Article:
Online Hate Crime Hub (Supplementary) [1]

Session date: 
May 16, 2019
Question By: 
Len Duvall OBE
Organisation: 
Labour Group
Asked Of: 
The Mayor

Question

Len Duvall AM:  A very interesting set of questions from Assembly Member Bailey.  Mr Mayor, do you agree that politicians have a special responsibility in setting the right tone for a public debate in the country to make it easier for the police to tackle the scourge of hate crime, and that comments ‑ some from across the way there that said that multiculturalism risked turning into a “crime‑ridden cesspool” ‑ contribute to the climate in which hate crime takes place?

Supplementary To: 

Answer

Online Hate Crime Hub (Supplementary) [1]

Online Hate Crime Hub (Supplementary) [1]

Answered By: 
The Mayor

Sadiq Khan (Mayor of London):  Can I just say I condemn those comments?  That is quite an easy question to answer.  I think we have to be very careful with the language we use.  I think multiculturalism has been a huge source of benefit to London and our country economically, socially and culturally.  Last night I was at Grenfell Tower at an Iftar [Ramadan fast] breaking event where Assembly Member [Nicky] Gavron was present as well, and what was wonderful was that people thought diversity is a strength.  There were people from all sorts of backgrounds there.  Nobody thought it was a cesspool. 

 

Len Duvall AM:  Of course there are ways that Assembly Member Bailey can put context into those remarks ‑‑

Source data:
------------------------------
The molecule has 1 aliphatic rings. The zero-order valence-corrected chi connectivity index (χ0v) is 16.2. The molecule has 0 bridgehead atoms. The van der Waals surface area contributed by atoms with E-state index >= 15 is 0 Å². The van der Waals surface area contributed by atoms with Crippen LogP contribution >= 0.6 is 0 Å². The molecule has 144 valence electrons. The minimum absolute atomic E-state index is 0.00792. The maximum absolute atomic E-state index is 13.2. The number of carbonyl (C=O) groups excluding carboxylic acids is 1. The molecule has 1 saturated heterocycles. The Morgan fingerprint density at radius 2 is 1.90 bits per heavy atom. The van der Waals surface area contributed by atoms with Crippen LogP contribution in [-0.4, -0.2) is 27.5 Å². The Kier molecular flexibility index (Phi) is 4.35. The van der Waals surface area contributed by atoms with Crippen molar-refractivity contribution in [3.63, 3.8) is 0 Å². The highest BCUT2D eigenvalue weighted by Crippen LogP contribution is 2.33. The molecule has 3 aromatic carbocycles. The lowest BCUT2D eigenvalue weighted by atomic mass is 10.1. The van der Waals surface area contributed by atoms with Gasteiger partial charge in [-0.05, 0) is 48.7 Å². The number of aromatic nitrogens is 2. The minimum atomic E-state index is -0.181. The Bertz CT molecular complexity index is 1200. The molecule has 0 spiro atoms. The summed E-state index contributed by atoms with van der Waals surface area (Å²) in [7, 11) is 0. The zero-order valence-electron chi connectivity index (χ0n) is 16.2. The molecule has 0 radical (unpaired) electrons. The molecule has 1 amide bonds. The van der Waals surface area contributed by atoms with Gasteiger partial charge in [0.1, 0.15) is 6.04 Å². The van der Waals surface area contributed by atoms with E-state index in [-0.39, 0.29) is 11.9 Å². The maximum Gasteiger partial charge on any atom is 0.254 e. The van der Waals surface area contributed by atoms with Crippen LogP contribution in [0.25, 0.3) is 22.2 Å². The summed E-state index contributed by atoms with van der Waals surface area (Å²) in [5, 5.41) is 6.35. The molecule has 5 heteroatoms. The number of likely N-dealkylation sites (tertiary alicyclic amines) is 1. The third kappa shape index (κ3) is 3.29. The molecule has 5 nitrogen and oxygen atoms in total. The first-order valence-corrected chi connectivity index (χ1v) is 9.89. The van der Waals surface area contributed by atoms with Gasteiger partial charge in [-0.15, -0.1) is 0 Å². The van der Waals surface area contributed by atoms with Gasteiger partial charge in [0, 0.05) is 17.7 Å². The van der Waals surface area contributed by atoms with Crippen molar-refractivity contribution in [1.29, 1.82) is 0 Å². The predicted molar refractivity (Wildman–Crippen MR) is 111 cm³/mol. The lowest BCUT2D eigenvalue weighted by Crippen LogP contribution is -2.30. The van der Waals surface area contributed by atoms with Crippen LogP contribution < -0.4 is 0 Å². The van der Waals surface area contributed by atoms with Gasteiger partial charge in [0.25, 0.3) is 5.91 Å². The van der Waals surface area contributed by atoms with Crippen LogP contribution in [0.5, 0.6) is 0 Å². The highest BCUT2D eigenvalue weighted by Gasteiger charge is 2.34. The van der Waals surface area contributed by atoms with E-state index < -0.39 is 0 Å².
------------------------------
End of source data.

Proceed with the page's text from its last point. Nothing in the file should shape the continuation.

Jennette Arnold OBE AM (Chair):  No, no, no, Assembly Member Duvall.

 

Len Duvall AM:  ‑‑ if he wishes to defend what he said at the time, but they do contribute to the climate around hate crime within this country.  Is that correct?

 

Jennette Arnold OBE AM (Chair):  Assembly Member Duvall.  Can I stop you?  Assembly Member Duvall.

 

Sadiq Khan (Mayor of London):  I agree.

 

Jennette Arnold OBE AM (Chair):  Assembly Member Duvall, can I just say you have named an Assembly Member.  The questions to the Mayor here are not about Assembly Members’ actions or beliefs.  It is about his own beliefs and actions.  No, I have made a statement. 

 

Len Duvall AM:  A point of explanation, Chair, then.  Sorry.  Our debates would be very constrained if we did that, and I think your ruling is wrong.  I am prepared to challenge that.  I am given the opportunity, and there are opportunities, for Members to get up who say things and to justify why they said them at the time.  We are talking about hate crime and the context about people taking responsibility.  The Member himself raises it but he chooses not to defend himself in terms of his contribution to it at a particular time.  I think I am fully justified in raising the questions that I have raised.

 

Jennette Arnold OBE AM (Chair):  Thank you for your points of clarification.  Now I will call upon Assembly Member Bailey because he has been named.

 

Sadiq Khan (Mayor of London):  Maybe he will withdraw it.  Maybe he will apologise.

 

Jennette Arnold OBE AM (Chair):  Excuse me, Mr Mayor.  Is the Assembly Member standing to speak?

 

Shaun Bailey AM:  My understanding of this gathering, Mayor’s Question Time, is that it would be to ask questions of the Mayor.  I have sat here for months and watched people ask me questions, when the whole function here is to ask questions of the Mayor.  I asked the Mayor a question.  I accepted the Mayor’s response.  I was not difficult about it.  I did not try to score points.  I did not try to be a child.  It is quite disappointing to be in this room and constantly have people conduct the rules in a way that suits them to suit their own points.  We are here to represent Londoners, and that is what I believe I was doing.  I asked the Mayor a question.  I was not difficult at all.  

 

Jennette Arnold OBE AM (Chair):  Thank you for that response.  Let us move on to the next question.